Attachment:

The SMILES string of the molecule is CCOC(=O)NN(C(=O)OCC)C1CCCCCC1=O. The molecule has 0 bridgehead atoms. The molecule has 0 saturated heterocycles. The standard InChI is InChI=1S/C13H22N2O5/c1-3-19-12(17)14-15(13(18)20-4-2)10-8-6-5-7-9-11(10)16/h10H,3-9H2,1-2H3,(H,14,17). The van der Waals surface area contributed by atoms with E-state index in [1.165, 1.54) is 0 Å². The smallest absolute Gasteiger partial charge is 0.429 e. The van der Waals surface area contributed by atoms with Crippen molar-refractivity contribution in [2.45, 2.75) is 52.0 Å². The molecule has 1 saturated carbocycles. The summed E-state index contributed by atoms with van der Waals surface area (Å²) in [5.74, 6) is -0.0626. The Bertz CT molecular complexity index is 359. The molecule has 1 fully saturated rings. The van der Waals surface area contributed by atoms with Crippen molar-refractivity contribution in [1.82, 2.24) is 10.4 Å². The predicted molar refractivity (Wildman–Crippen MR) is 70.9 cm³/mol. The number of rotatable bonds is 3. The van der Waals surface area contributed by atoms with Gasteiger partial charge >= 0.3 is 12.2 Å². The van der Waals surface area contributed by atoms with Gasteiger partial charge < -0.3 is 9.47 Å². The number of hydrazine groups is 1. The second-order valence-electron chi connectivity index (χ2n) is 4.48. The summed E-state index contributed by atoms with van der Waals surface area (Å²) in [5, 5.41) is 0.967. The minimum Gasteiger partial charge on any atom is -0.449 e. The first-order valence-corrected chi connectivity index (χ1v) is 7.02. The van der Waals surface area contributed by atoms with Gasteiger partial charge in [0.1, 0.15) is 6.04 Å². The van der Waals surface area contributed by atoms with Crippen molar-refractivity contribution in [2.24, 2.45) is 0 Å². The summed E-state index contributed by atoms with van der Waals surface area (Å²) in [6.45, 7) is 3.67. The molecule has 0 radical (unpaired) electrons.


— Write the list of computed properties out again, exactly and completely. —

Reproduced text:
The SMILES string of the molecule is CCOC(=O)NN(C(=O)OCC)C1CCCCCC1=O. The molecule has 0 bridgehead atoms. The molecule has 0 saturated heterocycles. The standard InChI is InChI=1S/C13H22N2O5/c1-3-19-12(17)14-15(13(18)20-4-2)10-8-6-5-7-9-11(10)16/h10H,3-9H2,1-2H3,(H,14,17). The van der Waals surface area contributed by atoms with E-state index in [1.165, 1.54) is 0 Å². The smallest absolute Gasteiger partial charge is 0.429 e. The van der Waals surface area contributed by atoms with Crippen molar-refractivity contribution in [2.45, 2.75) is 52.0 Å². The molecule has 1 saturated carbocycles. The summed E-state index contributed by atoms with van der Waals surface area (Å²) in [5.74, 6) is -0.0626. The Bertz CT molecular complexity index is 359. The molecule has 1 fully saturated rings. The van der Waals surface area contributed by atoms with Crippen molar-refractivity contribution in [1.82, 2.24) is 10.4 Å². The predicted molar refractivity (Wildman–Crippen MR) is 70.9 cm³/mol. The number of rotatable bonds is 3. The van der Waals surface area contributed by atoms with Gasteiger partial charge >= 0.3 is 12.2 Å². The van der Waals surface area contributed by atoms with Gasteiger partial charge < -0.3 is 9.47 Å². The number of hydrazine groups is 1. The second-order valence-electron chi connectivity index (χ2n) is 4.48. The summed E-state index contributed by atoms with van der Waals surface area (Å²) in [5, 5.41) is 0.967. The minimum Gasteiger partial charge on any atom is -0.449 e. The first-order valence-corrected chi connectivity index (χ1v) is 7.02. The van der Waals surface area contributed by atoms with Gasteiger partial charge in [0.1, 0.15) is 6.04 Å². The van der Waals surface area contributed by atoms with Crippen molar-refractivity contribution in [2.24, 2.45) is 0 Å². The summed E-state index contributed by atoms with van der Waals surface area (Å²) in [6.45, 7) is 3.67. The molecule has 0 radical (unpaired) electrons.